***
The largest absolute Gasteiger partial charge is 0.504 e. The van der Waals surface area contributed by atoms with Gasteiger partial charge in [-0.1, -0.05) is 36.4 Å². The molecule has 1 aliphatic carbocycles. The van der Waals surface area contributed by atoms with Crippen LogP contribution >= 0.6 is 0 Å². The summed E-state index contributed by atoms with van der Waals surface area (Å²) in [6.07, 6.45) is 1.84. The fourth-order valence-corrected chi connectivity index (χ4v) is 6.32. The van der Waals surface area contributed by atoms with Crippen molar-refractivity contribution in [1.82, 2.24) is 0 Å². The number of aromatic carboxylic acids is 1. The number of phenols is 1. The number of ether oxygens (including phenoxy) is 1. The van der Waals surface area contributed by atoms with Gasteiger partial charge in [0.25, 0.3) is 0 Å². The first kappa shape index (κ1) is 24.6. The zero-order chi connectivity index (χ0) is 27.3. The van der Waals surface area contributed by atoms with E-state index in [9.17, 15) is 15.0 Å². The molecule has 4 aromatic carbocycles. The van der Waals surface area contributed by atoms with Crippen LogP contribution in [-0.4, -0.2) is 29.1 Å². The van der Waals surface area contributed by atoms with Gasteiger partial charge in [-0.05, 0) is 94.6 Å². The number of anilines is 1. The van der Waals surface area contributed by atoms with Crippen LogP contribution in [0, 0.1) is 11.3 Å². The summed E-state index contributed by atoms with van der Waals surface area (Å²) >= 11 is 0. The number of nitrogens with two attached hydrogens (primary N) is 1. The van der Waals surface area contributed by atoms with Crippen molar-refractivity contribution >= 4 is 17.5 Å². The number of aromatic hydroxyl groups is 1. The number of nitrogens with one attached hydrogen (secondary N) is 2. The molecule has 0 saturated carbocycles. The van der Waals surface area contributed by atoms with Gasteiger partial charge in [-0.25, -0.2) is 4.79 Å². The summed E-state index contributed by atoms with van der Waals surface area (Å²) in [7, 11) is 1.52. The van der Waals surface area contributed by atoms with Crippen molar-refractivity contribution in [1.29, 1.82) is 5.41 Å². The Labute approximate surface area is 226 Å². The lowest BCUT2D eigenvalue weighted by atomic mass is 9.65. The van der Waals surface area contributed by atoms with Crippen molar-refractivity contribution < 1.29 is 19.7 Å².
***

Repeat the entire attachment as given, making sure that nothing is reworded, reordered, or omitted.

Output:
The largest absolute Gasteiger partial charge is 0.504 e. The van der Waals surface area contributed by atoms with Gasteiger partial charge in [-0.1, -0.05) is 36.4 Å². The molecule has 1 aliphatic carbocycles. The van der Waals surface area contributed by atoms with Crippen LogP contribution >= 0.6 is 0 Å². The summed E-state index contributed by atoms with van der Waals surface area (Å²) in [6.07, 6.45) is 1.84. The fourth-order valence-corrected chi connectivity index (χ4v) is 6.32. The van der Waals surface area contributed by atoms with Crippen molar-refractivity contribution in [1.82, 2.24) is 0 Å². The number of aromatic carboxylic acids is 1. The number of phenols is 1. The number of ether oxygens (including phenoxy) is 1. The van der Waals surface area contributed by atoms with Gasteiger partial charge in [0.25, 0.3) is 0 Å². The first kappa shape index (κ1) is 24.6. The zero-order chi connectivity index (χ0) is 27.3. The van der Waals surface area contributed by atoms with E-state index in [9.17, 15) is 15.0 Å². The molecule has 4 aromatic carbocycles. The van der Waals surface area contributed by atoms with Crippen LogP contribution in [-0.4, -0.2) is 29.1 Å². The van der Waals surface area contributed by atoms with Gasteiger partial charge in [-0.05, 0) is 94.6 Å². The number of anilines is 1. The van der Waals surface area contributed by atoms with Crippen LogP contribution in [0, 0.1) is 11.3 Å². The summed E-state index contributed by atoms with van der Waals surface area (Å²) >= 11 is 0. The number of nitrogens with two attached hydrogens (primary N) is 1. The van der Waals surface area contributed by atoms with Crippen molar-refractivity contribution >= 4 is 17.5 Å². The number of aromatic hydroxyl groups is 1. The number of nitrogens with one attached hydrogen (secondary N) is 2. The molecule has 0 saturated carbocycles. The van der Waals surface area contributed by atoms with Gasteiger partial charge in [-0.25, -0.2) is 4.79 Å². The summed E-state index contributed by atoms with van der Waals surface area (Å²) in [7, 11) is 1.52. The van der Waals surface area contributed by atoms with Crippen molar-refractivity contribution in [1.29, 1.82) is 5.41 Å². The Labute approximate surface area is 226 Å². The lowest BCUT2D eigenvalue weighted by atomic mass is 9.65. The van der Waals surface area contributed by atoms with Crippen molar-refractivity contribution < 1.29 is 19.7 Å².